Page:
What is stereo?

There are now two system of high fidelity, monophonic (monaural) and stereophonic. Monophonic is a system that starts from one microphone and is fed through a single high fidelity set. Stereophonic is a double system. Two separate microphones are placed at different sides of the orchestra and two different systems are used to keep the two signals or channels separated. Two separate speakers are used, placed on different sides of you room. Stereo is much like 3-D photography, two slightly different sound reach your ears giving you a new dimension in sound.

H.H. Scott '59

Fisher 514

 The new Fisher  Studio-Standard 514 Stereo/4-Channel Receiver
Every Fisher receiver is designed for people who love to play music; but the new Fisher Studio-Standard 514 goes a step further. It's designed for the active audiophiles who get their kikcs out of playing with the music, the people who can't even wait to get a new component out of the box and up on the shelf before trying it out.  These are people who listen with their hands as much as their ears, and while others are snapping their fingers and stamping their feet, they're flicking switches, pushing plugs, and twirling knobs.
If you are as concerned with what goes on inside the box as you are concerned with what comes out, if you're still shifting speakers and splicing wires long after the party's over, chances are you just won't be satisfied by anything less than the Fisher 514.
 We left out nothing.
Both to keep up our reputation of having the latest and teh most, and to make sure that you can listen to as much 4-channel as possible, the 514 has a new CD-4 discrete disc demodulator as well as an SQ matrix decoder. CD-4 has the potential for greater channel separation than SQ. This means that the musicians and studio people can do trickier stuff, and that listeners can wander around the room and still hear everything in its proper position.
SQ is a cinch to broadcast on FM while CD-4 is just about impossible right now; SQ is used on many more records than CD-4, and the decoding circuit doubles as a 4-channel synthesizer for stereo recordings. With the Fisher 514 you do not have to make the difficult choice between CD-4 and SQ; we give you both.
 In addition to all the knobs and buttons you'd expect to find on any receiver of this caliber, the 514 has a sophisticated and highly useful "joystick" balance control similar to the pan pot used in professional recording studios. The joystick is much simpler to use than the two or four knobs found on most other 4-channel receivers, yet it permits extremely precise adjustments of the acoustical field to suit music, personal preference, room acoustics, or seating arrangements.
An elaborate tone control and filter system, centering on studio-style slide potentiometers, provides further fine tuning of the audio environment.
As you might expect, there are separate bass and treble controls for front and rear, but Fisher has added a midrange presence control, with maximum effect at about 1,5 kHz. It's just about the most useful and potent control you could add to a component, and can dramatically highlight a vocal performance against an instrumental background.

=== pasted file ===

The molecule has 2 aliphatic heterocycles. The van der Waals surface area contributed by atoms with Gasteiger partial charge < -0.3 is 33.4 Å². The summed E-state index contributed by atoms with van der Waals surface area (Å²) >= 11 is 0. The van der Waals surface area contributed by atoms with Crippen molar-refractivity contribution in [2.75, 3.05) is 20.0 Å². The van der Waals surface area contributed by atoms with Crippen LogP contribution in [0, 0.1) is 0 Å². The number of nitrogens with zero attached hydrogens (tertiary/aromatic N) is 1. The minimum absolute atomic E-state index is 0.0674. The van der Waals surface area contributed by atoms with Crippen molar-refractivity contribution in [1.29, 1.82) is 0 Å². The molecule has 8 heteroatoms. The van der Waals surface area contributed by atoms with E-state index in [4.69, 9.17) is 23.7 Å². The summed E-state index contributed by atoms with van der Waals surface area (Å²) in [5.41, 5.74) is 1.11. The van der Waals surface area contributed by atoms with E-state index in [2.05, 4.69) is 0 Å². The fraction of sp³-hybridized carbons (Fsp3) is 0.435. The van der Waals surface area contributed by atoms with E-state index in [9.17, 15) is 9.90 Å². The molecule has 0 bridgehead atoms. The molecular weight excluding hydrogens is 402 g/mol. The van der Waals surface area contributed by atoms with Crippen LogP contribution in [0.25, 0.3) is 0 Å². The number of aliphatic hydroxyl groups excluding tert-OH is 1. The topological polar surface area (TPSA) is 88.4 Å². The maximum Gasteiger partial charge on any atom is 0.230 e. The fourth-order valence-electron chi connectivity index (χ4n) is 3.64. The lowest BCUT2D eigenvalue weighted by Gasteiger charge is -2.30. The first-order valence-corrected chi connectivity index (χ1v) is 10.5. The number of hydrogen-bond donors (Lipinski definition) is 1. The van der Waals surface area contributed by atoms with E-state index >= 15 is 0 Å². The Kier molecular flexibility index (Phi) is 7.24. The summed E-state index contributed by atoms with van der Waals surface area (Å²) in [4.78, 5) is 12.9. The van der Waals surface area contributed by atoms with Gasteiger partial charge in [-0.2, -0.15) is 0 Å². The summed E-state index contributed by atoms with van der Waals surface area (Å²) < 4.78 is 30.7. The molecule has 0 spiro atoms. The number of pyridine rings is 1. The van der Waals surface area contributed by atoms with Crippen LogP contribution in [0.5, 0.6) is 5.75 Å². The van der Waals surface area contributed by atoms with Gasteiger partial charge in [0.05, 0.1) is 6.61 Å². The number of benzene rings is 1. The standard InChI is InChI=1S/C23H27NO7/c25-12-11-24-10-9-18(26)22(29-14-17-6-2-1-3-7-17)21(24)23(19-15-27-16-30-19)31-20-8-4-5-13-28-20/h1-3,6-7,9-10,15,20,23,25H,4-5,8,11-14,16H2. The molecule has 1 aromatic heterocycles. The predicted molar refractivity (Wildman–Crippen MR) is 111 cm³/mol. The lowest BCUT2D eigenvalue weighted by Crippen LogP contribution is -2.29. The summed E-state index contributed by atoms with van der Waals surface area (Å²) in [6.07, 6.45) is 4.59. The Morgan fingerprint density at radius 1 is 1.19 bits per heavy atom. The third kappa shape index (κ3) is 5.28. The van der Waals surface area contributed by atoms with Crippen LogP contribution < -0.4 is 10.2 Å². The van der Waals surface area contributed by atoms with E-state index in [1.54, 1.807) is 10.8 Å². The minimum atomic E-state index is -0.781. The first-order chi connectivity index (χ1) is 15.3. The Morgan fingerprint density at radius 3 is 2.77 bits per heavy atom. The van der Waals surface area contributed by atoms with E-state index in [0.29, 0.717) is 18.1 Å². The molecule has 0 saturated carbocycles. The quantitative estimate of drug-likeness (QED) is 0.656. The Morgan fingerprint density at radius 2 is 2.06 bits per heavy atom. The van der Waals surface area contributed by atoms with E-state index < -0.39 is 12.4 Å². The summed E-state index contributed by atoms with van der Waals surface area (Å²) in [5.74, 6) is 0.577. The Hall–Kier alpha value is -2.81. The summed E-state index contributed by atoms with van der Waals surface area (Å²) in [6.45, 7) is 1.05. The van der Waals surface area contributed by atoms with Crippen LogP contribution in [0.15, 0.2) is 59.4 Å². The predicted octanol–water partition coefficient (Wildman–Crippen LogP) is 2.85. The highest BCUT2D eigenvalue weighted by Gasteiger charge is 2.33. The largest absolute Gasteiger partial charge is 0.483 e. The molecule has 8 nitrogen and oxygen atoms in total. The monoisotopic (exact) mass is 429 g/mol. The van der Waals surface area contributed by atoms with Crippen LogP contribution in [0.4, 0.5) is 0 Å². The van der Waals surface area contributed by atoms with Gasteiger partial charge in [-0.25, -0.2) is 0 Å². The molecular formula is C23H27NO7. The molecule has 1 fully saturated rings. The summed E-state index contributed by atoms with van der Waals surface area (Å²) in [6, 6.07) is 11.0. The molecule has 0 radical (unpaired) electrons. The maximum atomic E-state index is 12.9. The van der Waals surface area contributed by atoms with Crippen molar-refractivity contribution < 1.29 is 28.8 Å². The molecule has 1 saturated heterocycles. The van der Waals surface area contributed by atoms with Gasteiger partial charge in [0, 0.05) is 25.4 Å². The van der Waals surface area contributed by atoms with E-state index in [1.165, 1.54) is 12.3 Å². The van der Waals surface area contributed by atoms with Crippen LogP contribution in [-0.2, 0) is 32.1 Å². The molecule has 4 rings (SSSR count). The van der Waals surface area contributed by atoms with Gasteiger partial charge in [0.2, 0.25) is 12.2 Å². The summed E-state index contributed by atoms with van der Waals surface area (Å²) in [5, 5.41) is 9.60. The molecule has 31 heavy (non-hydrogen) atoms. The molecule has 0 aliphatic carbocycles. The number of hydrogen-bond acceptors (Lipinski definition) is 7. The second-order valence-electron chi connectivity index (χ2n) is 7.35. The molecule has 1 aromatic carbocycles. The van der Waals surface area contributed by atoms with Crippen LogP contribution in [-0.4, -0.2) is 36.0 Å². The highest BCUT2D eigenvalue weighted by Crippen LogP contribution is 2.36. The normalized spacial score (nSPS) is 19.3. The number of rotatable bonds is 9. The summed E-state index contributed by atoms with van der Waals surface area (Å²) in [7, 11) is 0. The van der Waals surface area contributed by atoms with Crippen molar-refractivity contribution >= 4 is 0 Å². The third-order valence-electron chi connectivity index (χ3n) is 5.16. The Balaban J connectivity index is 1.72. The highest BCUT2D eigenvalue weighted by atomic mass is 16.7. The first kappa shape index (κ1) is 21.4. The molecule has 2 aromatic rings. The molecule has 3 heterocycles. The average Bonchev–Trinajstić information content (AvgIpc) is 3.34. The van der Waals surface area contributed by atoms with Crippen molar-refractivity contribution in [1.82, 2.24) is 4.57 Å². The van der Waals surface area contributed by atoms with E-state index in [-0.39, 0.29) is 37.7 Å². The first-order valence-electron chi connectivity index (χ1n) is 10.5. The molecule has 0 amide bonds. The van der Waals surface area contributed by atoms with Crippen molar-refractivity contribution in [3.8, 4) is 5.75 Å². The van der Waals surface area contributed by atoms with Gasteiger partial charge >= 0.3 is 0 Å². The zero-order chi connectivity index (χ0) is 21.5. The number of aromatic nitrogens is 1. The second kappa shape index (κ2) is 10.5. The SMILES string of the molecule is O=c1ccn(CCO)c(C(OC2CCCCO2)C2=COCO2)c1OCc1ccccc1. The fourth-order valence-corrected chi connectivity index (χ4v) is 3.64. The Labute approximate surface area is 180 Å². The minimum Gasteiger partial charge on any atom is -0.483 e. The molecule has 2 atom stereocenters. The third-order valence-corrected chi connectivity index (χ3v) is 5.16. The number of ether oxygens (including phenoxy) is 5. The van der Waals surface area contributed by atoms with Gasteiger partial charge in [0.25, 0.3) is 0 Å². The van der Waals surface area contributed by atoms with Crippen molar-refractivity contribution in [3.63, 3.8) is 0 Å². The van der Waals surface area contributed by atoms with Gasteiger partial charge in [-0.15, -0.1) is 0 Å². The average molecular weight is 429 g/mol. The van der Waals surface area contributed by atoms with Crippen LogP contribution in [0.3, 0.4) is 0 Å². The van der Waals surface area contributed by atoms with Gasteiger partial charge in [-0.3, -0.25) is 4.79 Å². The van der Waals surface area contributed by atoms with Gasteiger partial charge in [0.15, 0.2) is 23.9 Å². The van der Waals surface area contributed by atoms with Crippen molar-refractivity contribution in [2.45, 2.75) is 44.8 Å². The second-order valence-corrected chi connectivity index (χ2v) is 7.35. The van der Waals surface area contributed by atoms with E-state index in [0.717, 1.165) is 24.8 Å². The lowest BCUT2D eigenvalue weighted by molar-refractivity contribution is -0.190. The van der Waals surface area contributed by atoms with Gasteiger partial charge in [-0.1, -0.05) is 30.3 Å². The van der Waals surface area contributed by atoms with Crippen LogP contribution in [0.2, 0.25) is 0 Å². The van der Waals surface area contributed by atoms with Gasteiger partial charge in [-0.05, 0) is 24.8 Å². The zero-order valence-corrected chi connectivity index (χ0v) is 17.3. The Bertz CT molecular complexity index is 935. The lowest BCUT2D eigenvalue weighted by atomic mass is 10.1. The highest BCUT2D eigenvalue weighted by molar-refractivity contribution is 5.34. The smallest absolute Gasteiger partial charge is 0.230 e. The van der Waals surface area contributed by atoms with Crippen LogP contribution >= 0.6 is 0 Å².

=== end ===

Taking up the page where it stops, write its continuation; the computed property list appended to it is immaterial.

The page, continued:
Although primarily designed as the control center for an elaborate 4-channel sound system, the 514 uses an exotic Fisher-invented "strapping" technique to combine front and rear amplifiers for stereo use, with a significant increase inpower over what you would expect by just adding up the per-channel wattages.
 What's inside.
Fisher has spared no effort to utilize the latest high-technology devices and manufacturing techniques in the 514. the FM tuner section incorporates dual-gate MOS/FETs. Lumped selectivity circuitry, and a ladder-type ceramic filter to provide the highest possible signal-to-noise ratio, interference rejection, sensitivity, selectivity, and immunity to overload. A Phase Locked Loop multiplex decoder insures high separation and low distortion through temperature changes and extensive use.

It comes from a fine family.
In addition to the 514, we're very pround of our new Studio Standard models 414 and 314. they have a bit less power and not as many controls, but the music is every bit as good.
If, however, you're not ready for, or not sure about, the new CD-4 system, we strongly recommend you consider our 504X, 404X and 304X receivers. They're identical to the "14" series models, except that instead of having a built-in CD-4 demodulator, they have space for it, and sell for $100 less. Should you wish to add CD-4 later on, any of our serice stations can do the job, and the total cost of the "04X" series receiver plud decoder will not exceed the cost of the complete "14". Anybody's 4-channel receiver can be converted to CD-4 with an external add-on demodulator, but Fisher accepts an  internal circuit board - for simplicity, convenience, and reliability.
Total Power RMS (8 Ω, 20-20,000 Hz)
Stereo : 180 W
4-channel : 128 W
Total Harmonic Distortion:  0,5% (at rated power, 4 Ω)
IM Distortion [60 and 70,000 Hz 4 : 1]:  0,8% (at rated power, 4 Ω)
Damping Factor:  than less 30 (4-channel operation, 4 - 8 Ω)
Input Senitivity/Impedance:
Phono :  2,7 mV/47 k Ω
Aux :  200 mV/100 k Ω
Monitor :  200 mV/100 k Ω
Recorder Output:  350 mV (30 % FM modulation)
Hum and Noise (below rated RMS output, volume control at minimum):
Phono :  56 dB
Aux : 65 dB
Monitor : 65 dB
Frequency Response:
Phono :  30 - 15,000 Hz (RIAA equalized ±2 dB)
Aux, Monitor :  20 - 20,000 Hz
Max. Input Signal RMS (at 1% THD, 1 kHz):
Phono : 60 mV
Aux : 5 V
Monitor : 4,5 V
Dimensions (W x H x D): 23" x 6 ¾"  x 17" 

Weight:  43 lbs

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